Infuse lettuce with tangy flavors by resting the chopped leaves in a sweet and sour pickling solution. This dish is enjoyed in a handful of European and Asian regions. Lettuce is not pickled as a means of preservation, as the high heat needed to prevent spoilage would turn the vegetable slimy. Cabbage and sturdy greens like kale or mustard can stand up to the heat required for shelf stability. Most palates enjoy lettuce varieties like red leaf, Romaine and iceberg when they are crispy to a bit wilted, which is achieved with refrigerator pickling. The zing of pickled lettuce makes for a delightful snack, side dish or addition to sandwiches and salads.
Combine the water, vinegar, salt or soy sauce, sugar or honey and desired flavorings to a saucepan. Taste the mixture. Adjust the seasonings, if needed. Bring the mixture to a boil over medium-high heat, stirring to dissolve the sugar.
Remove the saucepan from the stove. Let the mixture cool to room temperature.
Wash the lettuce thoroughly under cold water. Pat dry with paper towels to ensure maximum absorption of the pickling liquid for the most flavor.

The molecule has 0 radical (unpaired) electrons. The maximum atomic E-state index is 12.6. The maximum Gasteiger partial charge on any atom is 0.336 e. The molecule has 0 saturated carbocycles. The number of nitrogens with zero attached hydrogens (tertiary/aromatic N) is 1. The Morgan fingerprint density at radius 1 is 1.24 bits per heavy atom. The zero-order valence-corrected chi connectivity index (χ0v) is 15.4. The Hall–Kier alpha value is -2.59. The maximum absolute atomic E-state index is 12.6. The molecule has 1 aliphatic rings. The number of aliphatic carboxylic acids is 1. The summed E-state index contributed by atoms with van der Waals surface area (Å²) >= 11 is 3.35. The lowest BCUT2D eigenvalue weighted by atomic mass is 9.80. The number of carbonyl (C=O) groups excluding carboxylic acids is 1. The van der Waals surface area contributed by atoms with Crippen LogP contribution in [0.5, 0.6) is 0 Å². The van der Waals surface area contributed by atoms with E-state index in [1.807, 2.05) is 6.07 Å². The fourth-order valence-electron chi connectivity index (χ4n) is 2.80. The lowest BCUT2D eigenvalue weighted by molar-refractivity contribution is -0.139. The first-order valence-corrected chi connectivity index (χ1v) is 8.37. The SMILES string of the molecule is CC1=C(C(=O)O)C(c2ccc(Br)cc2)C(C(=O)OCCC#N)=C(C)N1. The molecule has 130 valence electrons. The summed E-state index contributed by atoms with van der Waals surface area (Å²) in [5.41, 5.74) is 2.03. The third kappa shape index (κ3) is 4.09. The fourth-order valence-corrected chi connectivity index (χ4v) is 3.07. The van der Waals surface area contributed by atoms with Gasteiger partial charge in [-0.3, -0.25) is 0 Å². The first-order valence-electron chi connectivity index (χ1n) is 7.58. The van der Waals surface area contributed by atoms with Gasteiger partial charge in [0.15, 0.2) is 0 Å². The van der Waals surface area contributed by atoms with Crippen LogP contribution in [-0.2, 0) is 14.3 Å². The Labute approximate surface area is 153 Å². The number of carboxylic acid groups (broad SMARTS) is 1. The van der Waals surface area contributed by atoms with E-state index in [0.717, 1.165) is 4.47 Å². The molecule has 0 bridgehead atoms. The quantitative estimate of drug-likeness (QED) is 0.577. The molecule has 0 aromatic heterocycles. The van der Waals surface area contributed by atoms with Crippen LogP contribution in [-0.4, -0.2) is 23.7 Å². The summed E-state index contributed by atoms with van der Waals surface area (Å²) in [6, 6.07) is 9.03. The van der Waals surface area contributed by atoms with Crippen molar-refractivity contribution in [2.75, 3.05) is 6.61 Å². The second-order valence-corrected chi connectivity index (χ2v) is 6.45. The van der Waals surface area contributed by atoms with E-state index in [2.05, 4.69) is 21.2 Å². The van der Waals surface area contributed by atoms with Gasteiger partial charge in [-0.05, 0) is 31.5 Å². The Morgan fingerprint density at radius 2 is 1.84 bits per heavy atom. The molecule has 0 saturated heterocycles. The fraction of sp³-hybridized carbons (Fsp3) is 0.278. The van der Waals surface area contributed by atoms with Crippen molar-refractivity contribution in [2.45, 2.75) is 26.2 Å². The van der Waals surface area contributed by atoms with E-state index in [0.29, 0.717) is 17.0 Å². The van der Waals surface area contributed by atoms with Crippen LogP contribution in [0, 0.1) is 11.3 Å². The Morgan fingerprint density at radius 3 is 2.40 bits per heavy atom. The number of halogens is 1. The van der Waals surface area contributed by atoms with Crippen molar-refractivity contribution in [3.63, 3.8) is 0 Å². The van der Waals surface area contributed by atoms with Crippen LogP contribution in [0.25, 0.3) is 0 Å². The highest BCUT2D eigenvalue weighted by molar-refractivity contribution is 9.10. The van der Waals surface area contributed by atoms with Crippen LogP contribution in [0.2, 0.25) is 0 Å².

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Remove the lettuce leaves from the head. Lay the leaves in a manageable stack on a cutting board, working in batches if needed. Roll them up somewhat tightly from the short end, so that the lettuce leaves resemble a large cigar. Hold the roll horizontally and slice crosswise into about 1/4-inch strips.
Pack the lettuce tightly into a large glass jar, without jamming it in, allowing for about an inch of head space to the top of the jar. Pour the pickling liquid over the lettuce, submerging it completely. Leave at least 1/2 inch of head space.
Screw the lid tightly on the jar. Shake the jar gently a few times to distribute the liquid.
Place the jar of lettuce in the refrigerator. Allow the lettuce to rest for a half hour or longer before consuming. Use the pickled lettuce within a week. Remember that the flavors build as time goes by, but the texture of the lettuce becomes softer.
You can add or substitute other vegetables for this preparation. Try radishes, cucumbers, carrots,and beets. Sturdier vegetables, like carrots, can have the pickling solution added while it is still hot.
Sarah Bourque has been a freelance writer since 2006 and is based in the Pacific Northwest. She writes and edits for the local publisher, Pacific Crest Imprint and has written for several online content sites. Her work recently appeared in "The Goldendale Tourism and Economic Development Magazine" and "Sail the Gorge!" magazine. She attended Portland Community College where she studied psychology.